PlayStation Vita

Psychedelica Of The Black Butterfly Is A More Intense Otome




    Not all otome games are heavy on the romance. A number of more balanced games have been released over the years. Hakuoki offers an alternate history with supernatural elements placed alongside its romance. Collar x Malice has to do with investigating and stopping a terrorist group while falling in love with a coworker. With Psychedelica of the Black Butterfly, we have a game that is even more focused on the mystery, with romantic elements being present in side-stories along the way or acting as a complement to the more thrilling main event.


    In Psychedelica of the Black Butterfly, players follow a young woman who awakens in a locked mansion filled with monsters. She can not remember her name. The only thing she has is a call phone with a message saying to collect the kaleidoscope pieces. In the same room as her is a young woman with a mask covering her face. Once this other woman awakens, she screams and turns into a monster determined to kill the heroine. She gets away, with the help of multiple men. Once she and the other human men gather together in a safe space, they come to a realization. None of them remember anything. Each of them has a text message on their phone offering a hint.



    Everyone has lost their memories and been trapped in this mansion by its master. Some people, like Kagiha, have been there longer than others. They have the ability to focus and summon a gun, which can be used during shooting minigames to dispatch monsters, collect butterflies and gather kaleidoscope pieces. They develop nicknames for themselves in the meantime, making themselves identifiable while they work things out. They quibble about bringing a masked figure who has helped the heroine Beniyuri, into their fold. They wonder if the master of the house can be trusted. But what we do not always see are incredibly romantic, tender moments. There are times when situations are touching, but the focus here is more on bonding together for survival while working out what has happened to them.


    The shooting minigame helps exemplify this. From time to time in Psychedelica of the Black Butterfly, Beniyuri will head out with one of the young men and have to deal with monsters. This brief segment has people use touch screen or analog controls, or even a mix of the two, to target butterflies and shoot them with the supernatural gun for points. (These points can be used to access extra stories on the timeline and get to know characters better.) You can skip this by force quitting, but going through it keeps up the illusion of danger and pressure Beniyuri and the characters are experiencing.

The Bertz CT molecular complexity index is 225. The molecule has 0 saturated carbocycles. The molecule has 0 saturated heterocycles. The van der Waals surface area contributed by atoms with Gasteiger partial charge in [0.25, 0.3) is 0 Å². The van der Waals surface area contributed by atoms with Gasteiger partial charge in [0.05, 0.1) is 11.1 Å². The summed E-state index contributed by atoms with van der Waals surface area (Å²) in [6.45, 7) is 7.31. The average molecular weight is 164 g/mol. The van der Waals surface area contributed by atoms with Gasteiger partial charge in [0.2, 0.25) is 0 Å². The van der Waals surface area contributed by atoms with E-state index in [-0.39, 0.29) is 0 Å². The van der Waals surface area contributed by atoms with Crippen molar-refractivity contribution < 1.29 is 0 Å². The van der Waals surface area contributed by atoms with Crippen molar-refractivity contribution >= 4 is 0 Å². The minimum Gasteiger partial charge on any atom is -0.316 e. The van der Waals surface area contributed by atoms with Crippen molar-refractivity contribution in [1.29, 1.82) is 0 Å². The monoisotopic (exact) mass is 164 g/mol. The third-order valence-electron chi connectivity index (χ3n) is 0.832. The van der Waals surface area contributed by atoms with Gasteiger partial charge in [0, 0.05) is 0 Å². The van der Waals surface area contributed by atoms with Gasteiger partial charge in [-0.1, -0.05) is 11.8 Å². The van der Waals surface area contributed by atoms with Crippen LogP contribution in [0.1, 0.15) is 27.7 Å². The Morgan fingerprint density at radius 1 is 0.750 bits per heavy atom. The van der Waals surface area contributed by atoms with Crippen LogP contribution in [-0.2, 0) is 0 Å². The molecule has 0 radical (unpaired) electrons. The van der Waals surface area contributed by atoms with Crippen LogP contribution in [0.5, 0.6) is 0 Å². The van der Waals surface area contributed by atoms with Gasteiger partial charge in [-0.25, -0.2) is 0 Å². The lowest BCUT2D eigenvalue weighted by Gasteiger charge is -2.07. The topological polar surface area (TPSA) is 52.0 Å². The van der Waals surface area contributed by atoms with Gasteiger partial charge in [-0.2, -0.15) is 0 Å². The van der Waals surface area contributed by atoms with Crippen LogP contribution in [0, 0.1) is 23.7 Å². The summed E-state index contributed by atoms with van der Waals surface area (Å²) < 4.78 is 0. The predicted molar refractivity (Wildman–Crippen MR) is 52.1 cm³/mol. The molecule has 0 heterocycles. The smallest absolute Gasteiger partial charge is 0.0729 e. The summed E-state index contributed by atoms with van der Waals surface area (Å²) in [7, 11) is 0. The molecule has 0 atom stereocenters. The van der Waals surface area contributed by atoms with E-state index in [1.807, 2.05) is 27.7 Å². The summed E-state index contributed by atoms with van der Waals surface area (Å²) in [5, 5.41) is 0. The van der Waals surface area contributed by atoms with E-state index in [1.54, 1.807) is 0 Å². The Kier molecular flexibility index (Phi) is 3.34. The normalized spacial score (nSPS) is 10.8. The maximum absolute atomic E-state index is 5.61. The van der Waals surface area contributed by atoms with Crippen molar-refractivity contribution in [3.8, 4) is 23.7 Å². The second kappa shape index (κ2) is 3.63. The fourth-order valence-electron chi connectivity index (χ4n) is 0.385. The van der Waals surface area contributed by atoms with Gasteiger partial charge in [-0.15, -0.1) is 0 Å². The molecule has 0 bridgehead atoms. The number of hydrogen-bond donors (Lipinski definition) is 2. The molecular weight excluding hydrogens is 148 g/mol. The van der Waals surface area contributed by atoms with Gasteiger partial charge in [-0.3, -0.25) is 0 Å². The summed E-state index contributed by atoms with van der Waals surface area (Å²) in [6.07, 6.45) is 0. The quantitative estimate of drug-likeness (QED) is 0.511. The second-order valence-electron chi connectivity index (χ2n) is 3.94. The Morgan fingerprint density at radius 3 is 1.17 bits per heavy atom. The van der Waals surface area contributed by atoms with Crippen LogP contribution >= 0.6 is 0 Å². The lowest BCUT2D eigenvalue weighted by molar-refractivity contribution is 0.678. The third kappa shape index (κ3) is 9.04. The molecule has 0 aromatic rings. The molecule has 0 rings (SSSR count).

There is a sense of pressure and consequence in Psychedelica of the Black Butterfly. In the first moments of the game, we see Hikage take a hit from a monster meant for Beniyuri, causing him major damage. People’s lives are in danger. At one point, an incident occurs causing one member to flee the group and have their existence and sanity be threatened. It feels like it is trying to keep you preoccupied with the horrors around the characters. I thought it was successful in that endeavor.




    Psychedelica of the Black Butterfly keeps focusing on getting through this storyline and seeing different sides to better understand why everyone is there, the nature of the mansions’ monsters, how people can possibly escape and even why it seems like Beniyuri is hesitant to get involved with and connect to her compatriots, even though this is an otome title. Being able to head to the flowchart to see where and when events are occurring and jump to different segments lets you get a better idea of the bigger picture, even if you find yourself preferring a specific bachelor. It is the sort of game where going through the common route gives you initial answers, and digging deeper into good and bad endings with the different boys can sometimes offer as much insight into situations as they do connections with characters.


    Psychedelica of the Black Butterfly does have moments where you can see relationships growing between characters. Bonds exist. But the game recognizes this is a horrific situation for the characters, and the focus is on figuring out what is happening and surviving. It tackles things rather well, and might be a good otome for people who like having a hint of romance while focusing on solving bigger mysteries.


    Psychedelica of the Black Butterfly is available for the PlayStation Vita.

    Jenni Lada
    Jenni is Editor-in-Chief at Siliconera and has been playing games since getting access to her parents' Intellivision as a toddler. She continues to play on every possible platform and loves all of the systems she owns. (These include a PS4, Switch, Xbox One, WonderSwan Color and even a Vectrex!) You may have also seen her work at GamerTell, Cheat Code Central, Michibiku and PlayStation LifeStyle.

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